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May 19, 2009
The ICC has announced changes to the Intercontinental Cup which will see the introduction of two divisions featuring as many as 11 teams.
As revealed by Cricinfo earlier this month, Zimbabwe will also feature in the tournament, although this is still subject to ratification by Zimbabwe Cricket. Given that the country's participation in the tournament was one of the requirements in its attempts to return to the Test fold, it seems highly unlikely the board will reject the idea.
The decision, made by the ICC's development committee, means that Zimbabwe will join Ireland, Canada, Kenya, the Netherlands, Afghanistan and Scotland in a seven-team top division. The United Arab Emirates, Namibia, Bermuda and Uganda will play each other for the ICC Intercontinental Shield.
There will be a total of US$250,000 in prize money for the Associate teams with US$100,000 for the winners of the ICC Intercontinental Cup and US$40,000 for the runners-up. The winners of the ICC Intercontinental Shield will collect US$25,000 with the runners-up pocketing US$10,000 and matches in both divisions will have the prize of US$3,000 for an outright win.
While there was some speculation that the competition would be expanded to include one division of as many as ten sides, it is believed that this would have required too much of a commitment from what are essentially amateur players. It would also have had a significant budgetary on both the participants and the ICC.
By splitting the competition, it allows more countries to participate while ensuring that the commitment of them all remains manageable. The structure means that countries in the top division will play one less match than before.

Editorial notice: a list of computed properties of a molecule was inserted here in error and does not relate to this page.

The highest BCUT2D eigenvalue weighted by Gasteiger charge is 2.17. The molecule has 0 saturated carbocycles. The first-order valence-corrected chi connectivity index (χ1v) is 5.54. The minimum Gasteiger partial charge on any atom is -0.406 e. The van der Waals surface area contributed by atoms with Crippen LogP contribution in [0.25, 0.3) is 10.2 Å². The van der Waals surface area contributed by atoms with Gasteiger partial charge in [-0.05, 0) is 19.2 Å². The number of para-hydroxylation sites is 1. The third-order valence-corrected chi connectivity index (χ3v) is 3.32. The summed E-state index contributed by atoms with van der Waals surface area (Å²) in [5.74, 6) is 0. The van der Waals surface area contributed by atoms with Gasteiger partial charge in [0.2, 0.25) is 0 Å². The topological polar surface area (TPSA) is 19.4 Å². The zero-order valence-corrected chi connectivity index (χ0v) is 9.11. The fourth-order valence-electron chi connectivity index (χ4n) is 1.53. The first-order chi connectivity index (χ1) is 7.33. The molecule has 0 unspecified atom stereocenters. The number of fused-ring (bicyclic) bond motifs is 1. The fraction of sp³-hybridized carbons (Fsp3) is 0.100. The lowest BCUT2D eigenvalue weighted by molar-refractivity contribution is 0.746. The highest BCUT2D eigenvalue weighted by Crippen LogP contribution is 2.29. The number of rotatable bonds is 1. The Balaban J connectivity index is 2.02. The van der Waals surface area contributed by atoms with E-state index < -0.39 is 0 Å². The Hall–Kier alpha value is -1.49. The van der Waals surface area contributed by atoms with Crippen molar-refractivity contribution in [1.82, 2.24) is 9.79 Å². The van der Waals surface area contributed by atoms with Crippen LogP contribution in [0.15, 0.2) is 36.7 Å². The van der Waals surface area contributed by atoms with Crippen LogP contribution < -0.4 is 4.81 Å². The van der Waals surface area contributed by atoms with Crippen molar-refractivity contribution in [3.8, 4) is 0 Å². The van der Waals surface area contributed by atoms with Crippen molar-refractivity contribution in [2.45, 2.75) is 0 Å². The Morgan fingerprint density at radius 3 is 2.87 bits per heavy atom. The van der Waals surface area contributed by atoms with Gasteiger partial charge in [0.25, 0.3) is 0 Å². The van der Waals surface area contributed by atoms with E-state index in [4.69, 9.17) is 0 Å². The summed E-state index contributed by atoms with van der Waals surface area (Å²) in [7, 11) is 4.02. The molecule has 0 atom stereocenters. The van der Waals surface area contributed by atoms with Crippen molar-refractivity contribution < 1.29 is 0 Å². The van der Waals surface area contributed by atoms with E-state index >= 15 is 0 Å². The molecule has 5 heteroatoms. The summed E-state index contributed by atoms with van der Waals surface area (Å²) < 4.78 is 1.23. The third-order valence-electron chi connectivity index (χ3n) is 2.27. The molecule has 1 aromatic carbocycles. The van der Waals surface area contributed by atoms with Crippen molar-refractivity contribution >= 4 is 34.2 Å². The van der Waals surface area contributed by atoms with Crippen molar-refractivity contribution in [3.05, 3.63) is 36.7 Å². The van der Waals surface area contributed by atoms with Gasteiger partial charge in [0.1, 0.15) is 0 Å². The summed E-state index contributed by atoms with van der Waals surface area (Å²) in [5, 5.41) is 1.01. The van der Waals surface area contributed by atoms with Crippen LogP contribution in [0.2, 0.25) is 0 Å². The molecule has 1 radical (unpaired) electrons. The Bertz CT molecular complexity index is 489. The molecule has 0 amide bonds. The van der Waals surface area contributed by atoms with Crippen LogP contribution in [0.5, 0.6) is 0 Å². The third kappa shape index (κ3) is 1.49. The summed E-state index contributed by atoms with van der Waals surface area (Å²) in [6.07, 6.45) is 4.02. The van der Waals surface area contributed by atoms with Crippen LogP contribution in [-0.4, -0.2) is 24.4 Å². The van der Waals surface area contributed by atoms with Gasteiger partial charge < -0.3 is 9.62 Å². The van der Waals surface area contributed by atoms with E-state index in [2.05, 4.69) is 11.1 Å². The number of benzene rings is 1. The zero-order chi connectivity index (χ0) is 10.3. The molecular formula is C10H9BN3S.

'I'm delighted the Development Committee has been so positive and expansive in its approach to the ICC Intercontinental Cup, the flagship multi-day event for teams below Test level," said ICC chief executive Haroon Lorgat. "This new format will allow the top six Associate teams to maintain a high standard of even competitiveness.
"Following the task team recommendations, we are in discussions with Zimbabwe Cricket for it to field a team in the competition and if it does so then I believe that will benefit all concerned. It will see the top six Associate teams come up against good quality, professional opposition and provide the Zimbabwean players with additional opportunities to play multi-day cricket, something essential for them to chart a course back to the Test arena.
"I am also delighted that, for the first time, the event has prize money for the Associate teams. It will assist in their ongoing process to professionalise their operations and that, in turn, will help them continue to raise their playing standards."
However, there will be no relegation and promotion between the divisions, and it is unclear whether matches in the Shield will be first-class, although the expectations are that they will be.
Martin Williamson is executive editor of Cricinfo and managing editor of ESPN Digital Media in Europe, the Middle East and AfricaFeeds: Martin Williamson
© ESPN Sports Media Ltd.
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